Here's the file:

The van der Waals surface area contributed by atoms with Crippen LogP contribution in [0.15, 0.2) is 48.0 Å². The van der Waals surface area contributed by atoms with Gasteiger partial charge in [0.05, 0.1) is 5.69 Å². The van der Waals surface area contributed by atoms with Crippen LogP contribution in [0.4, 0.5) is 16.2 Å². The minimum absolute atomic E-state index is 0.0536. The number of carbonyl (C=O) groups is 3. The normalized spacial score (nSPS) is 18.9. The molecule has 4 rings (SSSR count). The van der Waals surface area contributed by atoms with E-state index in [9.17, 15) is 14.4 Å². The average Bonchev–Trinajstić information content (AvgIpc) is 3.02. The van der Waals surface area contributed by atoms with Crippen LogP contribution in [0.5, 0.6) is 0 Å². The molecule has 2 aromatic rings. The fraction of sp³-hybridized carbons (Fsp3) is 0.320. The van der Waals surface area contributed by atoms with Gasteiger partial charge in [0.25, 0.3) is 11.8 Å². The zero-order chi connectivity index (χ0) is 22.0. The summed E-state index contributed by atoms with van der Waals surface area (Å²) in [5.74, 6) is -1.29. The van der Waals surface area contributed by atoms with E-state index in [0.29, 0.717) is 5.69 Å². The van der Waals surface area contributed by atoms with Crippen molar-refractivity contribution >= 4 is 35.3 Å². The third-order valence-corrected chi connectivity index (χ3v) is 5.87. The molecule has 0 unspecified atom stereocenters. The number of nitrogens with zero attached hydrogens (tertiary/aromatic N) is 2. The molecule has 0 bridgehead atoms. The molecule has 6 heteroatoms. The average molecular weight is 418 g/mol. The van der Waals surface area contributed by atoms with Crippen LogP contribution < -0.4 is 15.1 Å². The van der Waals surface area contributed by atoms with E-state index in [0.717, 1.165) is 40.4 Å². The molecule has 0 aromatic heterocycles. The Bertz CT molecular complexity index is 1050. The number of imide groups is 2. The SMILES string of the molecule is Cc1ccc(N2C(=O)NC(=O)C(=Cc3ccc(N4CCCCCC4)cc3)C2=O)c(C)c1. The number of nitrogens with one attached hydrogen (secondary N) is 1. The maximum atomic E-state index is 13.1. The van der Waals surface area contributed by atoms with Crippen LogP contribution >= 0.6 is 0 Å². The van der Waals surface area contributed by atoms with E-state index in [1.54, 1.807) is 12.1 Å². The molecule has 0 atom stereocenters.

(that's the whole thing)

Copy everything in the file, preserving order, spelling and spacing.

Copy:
The van der Waals surface area contributed by atoms with Crippen LogP contribution in [0.15, 0.2) is 48.0 Å². The van der Waals surface area contributed by atoms with Gasteiger partial charge in [0.05, 0.1) is 5.69 Å². The van der Waals surface area contributed by atoms with Crippen LogP contribution in [0.4, 0.5) is 16.2 Å². The minimum absolute atomic E-state index is 0.0536. The number of carbonyl (C=O) groups is 3. The normalized spacial score (nSPS) is 18.9. The molecule has 4 rings (SSSR count). The van der Waals surface area contributed by atoms with E-state index in [9.17, 15) is 14.4 Å². The average Bonchev–Trinajstić information content (AvgIpc) is 3.02. The van der Waals surface area contributed by atoms with Crippen LogP contribution in [0.5, 0.6) is 0 Å². The molecule has 2 aromatic rings. The fraction of sp³-hybridized carbons (Fsp3) is 0.320. The van der Waals surface area contributed by atoms with Gasteiger partial charge in [0.25, 0.3) is 11.8 Å². The zero-order chi connectivity index (χ0) is 22.0. The summed E-state index contributed by atoms with van der Waals surface area (Å²) in [5.74, 6) is -1.29. The van der Waals surface area contributed by atoms with E-state index in [0.29, 0.717) is 5.69 Å². The van der Waals surface area contributed by atoms with Crippen molar-refractivity contribution >= 4 is 35.3 Å². The third-order valence-corrected chi connectivity index (χ3v) is 5.87. The molecule has 0 unspecified atom stereocenters. The number of nitrogens with zero attached hydrogens (tertiary/aromatic N) is 2. The molecule has 0 bridgehead atoms. The molecule has 6 heteroatoms. The average molecular weight is 418 g/mol. The van der Waals surface area contributed by atoms with Crippen LogP contribution < -0.4 is 15.1 Å². The van der Waals surface area contributed by atoms with E-state index in [0.717, 1.165) is 40.4 Å². The molecule has 0 aromatic heterocycles. The Bertz CT molecular complexity index is 1050. The number of imide groups is 2. The SMILES string of the molecule is Cc1ccc(N2C(=O)NC(=O)C(=Cc3ccc(N4CCCCCC4)cc3)C2=O)c(C)c1. The number of nitrogens with one attached hydrogen (secondary N) is 1. The maximum atomic E-state index is 13.1. The van der Waals surface area contributed by atoms with Crippen LogP contribution >= 0.6 is 0 Å². The van der Waals surface area contributed by atoms with E-state index in [1.54, 1.807) is 12.1 Å². The molecule has 0 atom stereocenters.